Martin Fotta is a senior researcher in the Department of Mobility and Migration, Institute of Ethnology, Czech Academy of Sciences, and PI of the Romani Atlantic project. Before joining the Academy of Sciences, Martin taught at the University of Kent and was a postdoctoral fellow at the Goethe University Frankfurt. Martin obtained his PhD from Goldsmiths, University of London.

Martin has conducted research among Calon Romanies in Brazil. His monograph onCalon who specialise as moneylenders, From Itinerant Trade to Moneylending in the Era of Financial Inclusion (Palgrave McMillan, 2018) provides unique insight into the economy based on debt and credit from the point of view of credit providers, contributing to an understanding of the global expansion of financial services over the past few decades. He has recently finished two collections that reflect on the impact of the COVID-19 pandemic on Romanies, both co-edited with Paloma Gay y Blasco. Romani Chronicles of COVID-19: Testimonies of Harm and Resilience (Berghahn, 2023) provides  diverse perspectives about the shock, confusion, and devastating effects of the pandemic on Romani lives, while Ethnographic Methods in Gypsy, Roma And Traveller Research: Lessons From A Time Of Crisis (Bristol University Press, 2023) reflects on recent methodological changes in Romani ethnographic research, such as moves to decolonise Romani-related scholarship, shifts in  researchers’ roles, and new forms of collaboration.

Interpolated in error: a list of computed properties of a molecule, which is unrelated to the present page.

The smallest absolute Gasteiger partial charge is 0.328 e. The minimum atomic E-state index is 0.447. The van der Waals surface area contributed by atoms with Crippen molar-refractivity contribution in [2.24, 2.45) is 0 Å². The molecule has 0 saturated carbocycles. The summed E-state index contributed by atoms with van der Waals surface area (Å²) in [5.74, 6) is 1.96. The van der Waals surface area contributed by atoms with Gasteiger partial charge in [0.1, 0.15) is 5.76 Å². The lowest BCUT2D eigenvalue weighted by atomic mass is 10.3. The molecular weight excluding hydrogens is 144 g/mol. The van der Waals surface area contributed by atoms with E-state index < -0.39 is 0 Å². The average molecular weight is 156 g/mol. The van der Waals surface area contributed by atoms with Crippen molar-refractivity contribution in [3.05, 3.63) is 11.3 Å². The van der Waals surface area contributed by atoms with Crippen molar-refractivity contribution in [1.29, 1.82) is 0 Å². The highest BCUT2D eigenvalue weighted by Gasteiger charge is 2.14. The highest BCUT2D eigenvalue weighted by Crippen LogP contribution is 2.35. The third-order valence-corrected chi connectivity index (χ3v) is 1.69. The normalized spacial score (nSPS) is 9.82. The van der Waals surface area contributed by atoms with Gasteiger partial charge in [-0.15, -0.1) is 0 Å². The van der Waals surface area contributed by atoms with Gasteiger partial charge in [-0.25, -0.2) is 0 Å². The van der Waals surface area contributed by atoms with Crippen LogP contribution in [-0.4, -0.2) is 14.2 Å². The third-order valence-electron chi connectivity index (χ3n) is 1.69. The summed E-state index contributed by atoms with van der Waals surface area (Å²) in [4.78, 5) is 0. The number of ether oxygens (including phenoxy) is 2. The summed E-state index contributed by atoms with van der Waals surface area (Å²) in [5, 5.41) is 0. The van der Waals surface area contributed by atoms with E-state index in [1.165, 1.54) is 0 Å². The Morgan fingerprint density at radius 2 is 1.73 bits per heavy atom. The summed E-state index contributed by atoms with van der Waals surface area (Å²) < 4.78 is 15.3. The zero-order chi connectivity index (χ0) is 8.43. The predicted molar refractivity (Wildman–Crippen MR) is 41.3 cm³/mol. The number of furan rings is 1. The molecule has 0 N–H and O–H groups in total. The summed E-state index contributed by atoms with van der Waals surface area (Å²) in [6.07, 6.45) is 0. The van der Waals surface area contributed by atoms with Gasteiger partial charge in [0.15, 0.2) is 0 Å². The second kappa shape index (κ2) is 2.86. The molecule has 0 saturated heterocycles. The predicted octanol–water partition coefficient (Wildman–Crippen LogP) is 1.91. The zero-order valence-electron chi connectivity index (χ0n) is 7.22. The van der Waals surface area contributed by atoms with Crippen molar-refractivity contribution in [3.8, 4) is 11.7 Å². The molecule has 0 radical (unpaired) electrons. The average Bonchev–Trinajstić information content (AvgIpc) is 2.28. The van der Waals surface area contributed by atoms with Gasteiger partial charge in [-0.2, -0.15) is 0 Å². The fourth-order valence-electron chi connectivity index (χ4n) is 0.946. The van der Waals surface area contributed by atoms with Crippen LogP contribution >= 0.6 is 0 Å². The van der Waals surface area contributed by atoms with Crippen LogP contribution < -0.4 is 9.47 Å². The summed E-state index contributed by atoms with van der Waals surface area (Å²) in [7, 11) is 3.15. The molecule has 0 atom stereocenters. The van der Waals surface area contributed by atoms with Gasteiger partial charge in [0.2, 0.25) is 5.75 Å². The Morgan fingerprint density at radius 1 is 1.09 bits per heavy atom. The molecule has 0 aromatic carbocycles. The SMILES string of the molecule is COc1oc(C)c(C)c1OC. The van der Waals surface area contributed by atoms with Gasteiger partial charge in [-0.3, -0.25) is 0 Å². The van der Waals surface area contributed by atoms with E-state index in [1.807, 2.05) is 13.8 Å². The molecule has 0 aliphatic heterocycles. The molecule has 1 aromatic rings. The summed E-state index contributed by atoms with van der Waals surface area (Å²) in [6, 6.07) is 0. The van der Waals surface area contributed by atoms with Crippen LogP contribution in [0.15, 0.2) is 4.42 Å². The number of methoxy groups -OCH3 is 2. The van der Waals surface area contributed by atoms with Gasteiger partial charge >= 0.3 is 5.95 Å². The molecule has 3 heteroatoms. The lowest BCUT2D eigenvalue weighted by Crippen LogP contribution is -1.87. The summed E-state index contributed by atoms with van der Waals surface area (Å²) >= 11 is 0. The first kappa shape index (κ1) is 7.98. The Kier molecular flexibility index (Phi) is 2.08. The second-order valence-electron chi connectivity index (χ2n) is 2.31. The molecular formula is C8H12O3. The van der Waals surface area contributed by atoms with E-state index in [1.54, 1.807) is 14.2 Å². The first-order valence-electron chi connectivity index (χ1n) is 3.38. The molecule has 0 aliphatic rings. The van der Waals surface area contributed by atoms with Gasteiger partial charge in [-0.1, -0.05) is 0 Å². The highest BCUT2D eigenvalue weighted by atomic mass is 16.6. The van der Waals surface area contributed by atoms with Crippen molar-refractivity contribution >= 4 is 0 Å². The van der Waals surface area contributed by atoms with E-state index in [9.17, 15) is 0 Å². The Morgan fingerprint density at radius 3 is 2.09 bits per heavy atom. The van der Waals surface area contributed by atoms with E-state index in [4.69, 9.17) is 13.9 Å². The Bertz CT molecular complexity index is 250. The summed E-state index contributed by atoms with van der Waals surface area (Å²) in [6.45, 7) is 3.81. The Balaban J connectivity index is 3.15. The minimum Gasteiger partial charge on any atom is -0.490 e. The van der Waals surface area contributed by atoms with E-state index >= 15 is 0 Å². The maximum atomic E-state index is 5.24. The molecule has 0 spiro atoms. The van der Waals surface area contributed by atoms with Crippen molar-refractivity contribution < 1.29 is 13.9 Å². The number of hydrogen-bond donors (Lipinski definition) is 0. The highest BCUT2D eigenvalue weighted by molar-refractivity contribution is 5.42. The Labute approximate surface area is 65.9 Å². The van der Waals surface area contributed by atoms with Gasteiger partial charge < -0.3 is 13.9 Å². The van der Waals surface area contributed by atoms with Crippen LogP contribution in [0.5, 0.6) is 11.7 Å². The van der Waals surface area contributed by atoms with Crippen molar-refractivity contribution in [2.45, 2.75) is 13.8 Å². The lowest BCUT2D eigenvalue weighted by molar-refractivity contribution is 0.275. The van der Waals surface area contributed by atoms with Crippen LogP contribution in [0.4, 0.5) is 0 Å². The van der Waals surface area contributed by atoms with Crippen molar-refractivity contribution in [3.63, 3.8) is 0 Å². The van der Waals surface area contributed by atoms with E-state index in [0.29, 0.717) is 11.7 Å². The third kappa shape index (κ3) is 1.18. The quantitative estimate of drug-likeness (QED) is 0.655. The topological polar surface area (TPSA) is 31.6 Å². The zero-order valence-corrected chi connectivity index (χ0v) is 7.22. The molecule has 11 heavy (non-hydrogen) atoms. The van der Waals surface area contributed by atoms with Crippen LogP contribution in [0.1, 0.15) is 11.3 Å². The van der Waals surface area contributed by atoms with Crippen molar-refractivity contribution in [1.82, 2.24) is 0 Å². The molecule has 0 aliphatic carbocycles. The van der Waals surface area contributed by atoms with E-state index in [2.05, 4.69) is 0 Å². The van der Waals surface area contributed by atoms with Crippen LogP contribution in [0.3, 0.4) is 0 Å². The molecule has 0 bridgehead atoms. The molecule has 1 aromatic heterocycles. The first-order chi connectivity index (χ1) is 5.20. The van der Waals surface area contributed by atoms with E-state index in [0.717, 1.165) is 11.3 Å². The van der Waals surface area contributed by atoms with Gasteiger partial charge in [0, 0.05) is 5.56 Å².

In addition to his Romani-related research, Martin is interested in transformations of the welfare state and cash transfer policies. In 2015, he received three years of funding from the German Research Foundation (DFG) and explored the ways in which cash transfers and other welfare payments have impacted indebtedness among Brazilian peasants.

In the Romani Atlantic project Martin will trace how the place of Romanies within the Portuguese-speaking South Atlantic shifted depending on specific historical contexts and in relation to other peoples and cultures. To this effect he is pursuing primarily archival, but also ethnographic, research across four sites of the Lusophone Atlantic: north-east Brazil, Portugal, Angola and Cape Verde.